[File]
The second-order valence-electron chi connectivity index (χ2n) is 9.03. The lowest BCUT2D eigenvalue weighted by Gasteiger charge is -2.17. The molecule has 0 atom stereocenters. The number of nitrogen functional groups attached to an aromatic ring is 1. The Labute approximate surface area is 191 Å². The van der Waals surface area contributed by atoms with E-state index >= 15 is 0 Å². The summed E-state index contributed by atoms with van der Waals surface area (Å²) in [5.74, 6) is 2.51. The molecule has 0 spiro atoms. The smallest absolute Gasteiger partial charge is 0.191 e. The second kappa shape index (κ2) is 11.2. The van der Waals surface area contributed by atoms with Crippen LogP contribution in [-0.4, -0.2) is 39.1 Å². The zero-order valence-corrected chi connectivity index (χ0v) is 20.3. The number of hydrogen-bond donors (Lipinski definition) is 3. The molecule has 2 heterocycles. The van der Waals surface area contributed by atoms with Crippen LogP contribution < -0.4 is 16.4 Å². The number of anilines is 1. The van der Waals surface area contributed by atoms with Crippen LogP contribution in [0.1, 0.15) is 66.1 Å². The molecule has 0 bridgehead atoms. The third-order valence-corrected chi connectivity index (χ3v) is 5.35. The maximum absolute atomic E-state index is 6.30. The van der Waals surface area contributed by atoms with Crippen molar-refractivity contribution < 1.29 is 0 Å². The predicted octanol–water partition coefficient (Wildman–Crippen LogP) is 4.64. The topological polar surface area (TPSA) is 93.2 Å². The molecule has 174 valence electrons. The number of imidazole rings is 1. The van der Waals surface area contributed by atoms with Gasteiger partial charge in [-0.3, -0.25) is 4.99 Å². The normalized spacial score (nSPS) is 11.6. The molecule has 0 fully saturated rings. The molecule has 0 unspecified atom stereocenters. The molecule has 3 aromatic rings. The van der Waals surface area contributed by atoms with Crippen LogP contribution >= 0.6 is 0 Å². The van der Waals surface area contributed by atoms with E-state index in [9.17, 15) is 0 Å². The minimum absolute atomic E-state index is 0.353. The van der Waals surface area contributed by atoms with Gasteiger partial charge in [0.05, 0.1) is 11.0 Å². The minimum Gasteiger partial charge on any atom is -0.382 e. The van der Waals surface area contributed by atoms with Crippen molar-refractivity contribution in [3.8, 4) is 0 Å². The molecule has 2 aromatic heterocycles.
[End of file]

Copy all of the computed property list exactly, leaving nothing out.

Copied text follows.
The second-order valence-electron chi connectivity index (χ2n) is 9.03. The lowest BCUT2D eigenvalue weighted by Gasteiger charge is -2.17. The molecule has 0 atom stereocenters. The number of nitrogen functional groups attached to an aromatic ring is 1. The Labute approximate surface area is 191 Å². The van der Waals surface area contributed by atoms with E-state index >= 15 is 0 Å². The summed E-state index contributed by atoms with van der Waals surface area (Å²) in [5.74, 6) is 2.51. The molecule has 0 spiro atoms. The smallest absolute Gasteiger partial charge is 0.191 e. The second kappa shape index (κ2) is 11.2. The van der Waals surface area contributed by atoms with Crippen LogP contribution in [-0.4, -0.2) is 39.1 Å². The zero-order valence-corrected chi connectivity index (χ0v) is 20.3. The number of hydrogen-bond donors (Lipinski definition) is 3. The molecule has 2 heterocycles. The van der Waals surface area contributed by atoms with Crippen LogP contribution < -0.4 is 16.4 Å². The number of anilines is 1. The van der Waals surface area contributed by atoms with Crippen LogP contribution in [0.1, 0.15) is 66.1 Å². The molecule has 0 bridgehead atoms. The third-order valence-corrected chi connectivity index (χ3v) is 5.35. The maximum absolute atomic E-state index is 6.30. The van der Waals surface area contributed by atoms with Crippen molar-refractivity contribution < 1.29 is 0 Å². The predicted octanol–water partition coefficient (Wildman–Crippen LogP) is 4.64. The topological polar surface area (TPSA) is 93.2 Å². The molecule has 174 valence electrons. The number of imidazole rings is 1. The van der Waals surface area contributed by atoms with Gasteiger partial charge in [-0.3, -0.25) is 4.99 Å². The normalized spacial score (nSPS) is 11.6. The molecule has 0 fully saturated rings. The molecule has 0 unspecified atom stereocenters. The molecule has 3 aromatic rings. The van der Waals surface area contributed by atoms with Crippen LogP contribution >= 0.6 is 0 Å². The van der Waals surface area contributed by atoms with E-state index in [9.17, 15) is 0 Å². The minimum absolute atomic E-state index is 0.353. The van der Waals surface area contributed by atoms with Gasteiger partial charge in [0.05, 0.1) is 11.0 Å². The minimum Gasteiger partial charge on any atom is -0.382 e. The van der Waals surface area contributed by atoms with Crippen molar-refractivity contribution in [3.8, 4) is 0 Å². The molecule has 2 aromatic heterocycles.